Verse 20: Messianic Zion needs more room that Palestine can provide: This show that the growth of messianic Zion will mirror the events of the return of the Babylonian captives to the second commonwealth. It is the first return that has been spoken of thus far but now Isaiah turns to the restored Zion of the Messiah when the same sequence of events will be experienced. That is: from a small remnant a teeming population will at last be realized. Most of them will come from among the Gentiles as the next few verses make clear. They also make it clear that this growth is in messianic Zion after the first return. These prophecies in this section are truly wonderful. Isaiah has outlined from chapter 40 that the nation's obsession with idolatry will be purged and suffering is necessary to make the purging possible. That God is to raise up the Babylonians who will oppress the nation and take it captive. Cyrus will then be called as a messianic figure who will restore the nation and its temple and bring Babylon down to destruction and it will eventually disappear. The return to the land will result ultimately in a large expanding population after which the paradoxical Messiah will appear who will restore the true purpose of Israel and Jacob and will call out of the Gentiles a people to inhabit Zion. From this point on in the book the nature of the Messiah and his kingdom with all the paradoxes involved in his appearance, some of which have already been introduced, will be the main subject of the rest of the chapters to the end of the book. This outline of Isaiah of the coming events for the nations of Judah and Israel is extensive, covering over 500 years and is accurate in every detail and the sequence of events accurately following the revelations granted to Isaiah. What a great man he must have been.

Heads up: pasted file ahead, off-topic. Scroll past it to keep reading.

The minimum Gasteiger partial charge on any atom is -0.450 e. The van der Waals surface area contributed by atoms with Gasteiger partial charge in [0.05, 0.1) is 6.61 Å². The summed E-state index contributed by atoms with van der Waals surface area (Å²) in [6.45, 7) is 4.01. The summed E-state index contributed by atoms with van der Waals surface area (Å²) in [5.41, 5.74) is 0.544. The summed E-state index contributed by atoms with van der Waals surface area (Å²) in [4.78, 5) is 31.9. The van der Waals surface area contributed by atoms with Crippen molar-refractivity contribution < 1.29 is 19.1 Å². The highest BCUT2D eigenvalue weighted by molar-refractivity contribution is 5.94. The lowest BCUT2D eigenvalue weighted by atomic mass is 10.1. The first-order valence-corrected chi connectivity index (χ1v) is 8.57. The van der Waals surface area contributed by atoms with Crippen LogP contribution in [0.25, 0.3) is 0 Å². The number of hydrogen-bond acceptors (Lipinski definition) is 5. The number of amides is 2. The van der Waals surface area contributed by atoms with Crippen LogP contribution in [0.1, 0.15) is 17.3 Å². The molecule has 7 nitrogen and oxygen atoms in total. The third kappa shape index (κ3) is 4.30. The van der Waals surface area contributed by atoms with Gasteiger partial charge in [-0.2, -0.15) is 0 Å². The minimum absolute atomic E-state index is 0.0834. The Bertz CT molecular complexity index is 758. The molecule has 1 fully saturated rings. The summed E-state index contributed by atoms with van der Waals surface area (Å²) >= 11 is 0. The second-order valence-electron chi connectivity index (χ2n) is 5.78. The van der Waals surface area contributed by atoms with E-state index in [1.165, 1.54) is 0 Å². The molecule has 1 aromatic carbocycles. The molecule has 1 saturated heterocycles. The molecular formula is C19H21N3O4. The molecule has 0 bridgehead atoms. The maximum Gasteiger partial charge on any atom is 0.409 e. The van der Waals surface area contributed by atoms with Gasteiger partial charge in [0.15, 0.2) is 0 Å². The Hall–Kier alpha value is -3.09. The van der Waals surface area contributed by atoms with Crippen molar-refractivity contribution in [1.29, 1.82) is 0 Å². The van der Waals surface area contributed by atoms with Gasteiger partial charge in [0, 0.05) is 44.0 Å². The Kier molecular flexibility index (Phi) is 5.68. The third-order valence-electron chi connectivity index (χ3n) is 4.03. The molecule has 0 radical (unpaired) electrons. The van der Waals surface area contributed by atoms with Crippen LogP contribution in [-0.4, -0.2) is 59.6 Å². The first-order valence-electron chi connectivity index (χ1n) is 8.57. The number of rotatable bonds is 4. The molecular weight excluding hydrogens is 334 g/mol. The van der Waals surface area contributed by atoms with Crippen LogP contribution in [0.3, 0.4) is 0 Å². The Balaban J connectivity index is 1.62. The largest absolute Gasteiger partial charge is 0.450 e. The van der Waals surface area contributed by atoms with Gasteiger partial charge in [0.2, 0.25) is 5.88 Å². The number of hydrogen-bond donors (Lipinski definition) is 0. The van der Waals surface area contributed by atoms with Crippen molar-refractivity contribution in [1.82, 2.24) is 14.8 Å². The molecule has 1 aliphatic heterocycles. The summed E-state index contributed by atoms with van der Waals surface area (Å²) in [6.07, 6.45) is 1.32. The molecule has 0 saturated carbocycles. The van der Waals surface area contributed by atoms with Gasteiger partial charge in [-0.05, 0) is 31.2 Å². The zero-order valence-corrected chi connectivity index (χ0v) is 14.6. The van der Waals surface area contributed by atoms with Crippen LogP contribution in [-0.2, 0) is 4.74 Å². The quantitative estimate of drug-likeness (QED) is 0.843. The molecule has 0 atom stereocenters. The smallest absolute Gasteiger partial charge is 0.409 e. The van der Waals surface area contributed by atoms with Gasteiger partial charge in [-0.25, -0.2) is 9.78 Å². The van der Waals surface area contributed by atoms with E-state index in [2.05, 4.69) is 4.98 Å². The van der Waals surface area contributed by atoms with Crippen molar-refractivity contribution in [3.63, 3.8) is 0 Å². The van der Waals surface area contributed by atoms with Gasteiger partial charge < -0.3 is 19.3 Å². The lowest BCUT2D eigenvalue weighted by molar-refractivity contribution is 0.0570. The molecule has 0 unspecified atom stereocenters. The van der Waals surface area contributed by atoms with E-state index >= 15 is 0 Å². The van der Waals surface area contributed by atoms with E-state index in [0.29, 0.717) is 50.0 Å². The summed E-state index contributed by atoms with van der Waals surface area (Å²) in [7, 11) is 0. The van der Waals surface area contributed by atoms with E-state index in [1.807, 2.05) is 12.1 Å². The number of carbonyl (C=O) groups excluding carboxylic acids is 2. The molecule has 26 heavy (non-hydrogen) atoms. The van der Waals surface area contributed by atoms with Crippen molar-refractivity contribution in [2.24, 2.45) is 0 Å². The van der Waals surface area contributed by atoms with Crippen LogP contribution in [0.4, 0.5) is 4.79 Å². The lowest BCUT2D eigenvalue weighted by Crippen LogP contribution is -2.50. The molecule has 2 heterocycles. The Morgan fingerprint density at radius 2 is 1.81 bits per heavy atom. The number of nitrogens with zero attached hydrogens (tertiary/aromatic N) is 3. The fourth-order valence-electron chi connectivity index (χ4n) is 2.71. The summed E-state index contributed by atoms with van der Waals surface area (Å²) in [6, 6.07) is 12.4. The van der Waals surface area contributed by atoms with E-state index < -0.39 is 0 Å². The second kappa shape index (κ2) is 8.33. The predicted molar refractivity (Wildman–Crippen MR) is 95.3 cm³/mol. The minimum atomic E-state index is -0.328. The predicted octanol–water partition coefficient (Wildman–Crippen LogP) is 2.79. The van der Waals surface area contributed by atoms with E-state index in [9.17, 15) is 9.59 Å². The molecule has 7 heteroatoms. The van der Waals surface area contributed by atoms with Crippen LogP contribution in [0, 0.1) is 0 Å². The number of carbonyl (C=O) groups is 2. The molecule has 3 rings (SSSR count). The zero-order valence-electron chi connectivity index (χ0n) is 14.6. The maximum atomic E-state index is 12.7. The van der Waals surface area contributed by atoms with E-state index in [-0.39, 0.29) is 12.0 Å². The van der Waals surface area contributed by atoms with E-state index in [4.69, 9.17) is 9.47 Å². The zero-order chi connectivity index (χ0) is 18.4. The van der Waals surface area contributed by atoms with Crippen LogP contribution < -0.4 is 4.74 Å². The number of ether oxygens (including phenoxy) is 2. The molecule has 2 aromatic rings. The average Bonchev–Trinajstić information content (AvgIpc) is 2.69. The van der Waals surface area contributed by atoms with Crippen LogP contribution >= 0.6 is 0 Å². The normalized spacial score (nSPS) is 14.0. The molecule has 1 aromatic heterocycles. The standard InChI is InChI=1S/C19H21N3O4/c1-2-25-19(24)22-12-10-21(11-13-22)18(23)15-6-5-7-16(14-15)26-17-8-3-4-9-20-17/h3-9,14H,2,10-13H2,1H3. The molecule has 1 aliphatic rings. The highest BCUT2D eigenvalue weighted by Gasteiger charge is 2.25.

21 Then shall you say in your heart, Who has begotten me these, seeing I have lost my children, and am desolate, a captive, and moving to and fro? and who has brought up these? Behold, I was left alone; these, where were they? 22 Thus says the Lord GOD, Behold, I will lift up my hand to the Gentiles, and set up my standard to the people: and they shall bring your sons in their arms, and your daughters shall be carried upon their shoulders. 23 And kings shall be your nursing fathers, and their queens your nursing mothers: they shall bow down to you with their face toward the earth, and lick up the dust of your feet; and you shall know that I am the LORD: for they shall not be ashamed that wait for me.

 Verses 21-23: Who has begotten these:... the Gentiles: In the 2,700 years since Isaiah penned these words one might seek, but in vain, for anyone who has restored large numbers of people from all nations, from all classes of society, from kings to the lowest nanny and manservant, male and female alike, to the worship of the God of Israel and to the acceptance of the heritage of Jacob, in place of their own history. You would search in vain for such a one if you omit the name of Jesus of Nazareth from the search. When his name is added it can be seen that no one has yet appeared nor is there any hope that anyone in the future will appear who will do more than Jesus the Nazarene, nor remotely approach the success he has had in bringing multitudes to the heritage of Abraham, Isaac, and Jacob.

 24. Shall the prey be taken from the mighty, or the lawful captive delivered? 25 But thus says the LORD, Even the captives of the mighty shall be taken away, and the prey of the terrible shall be delivered: for I will contend with him that contends with you, and I will save your children. 26 And I will feed them that oppress you with their own flesh; and they shall be drunken with their own blood, as with sweet wine: and all flesh shall know that I the LORD am your Savior and your Redeemer, the mighty One of Jacob.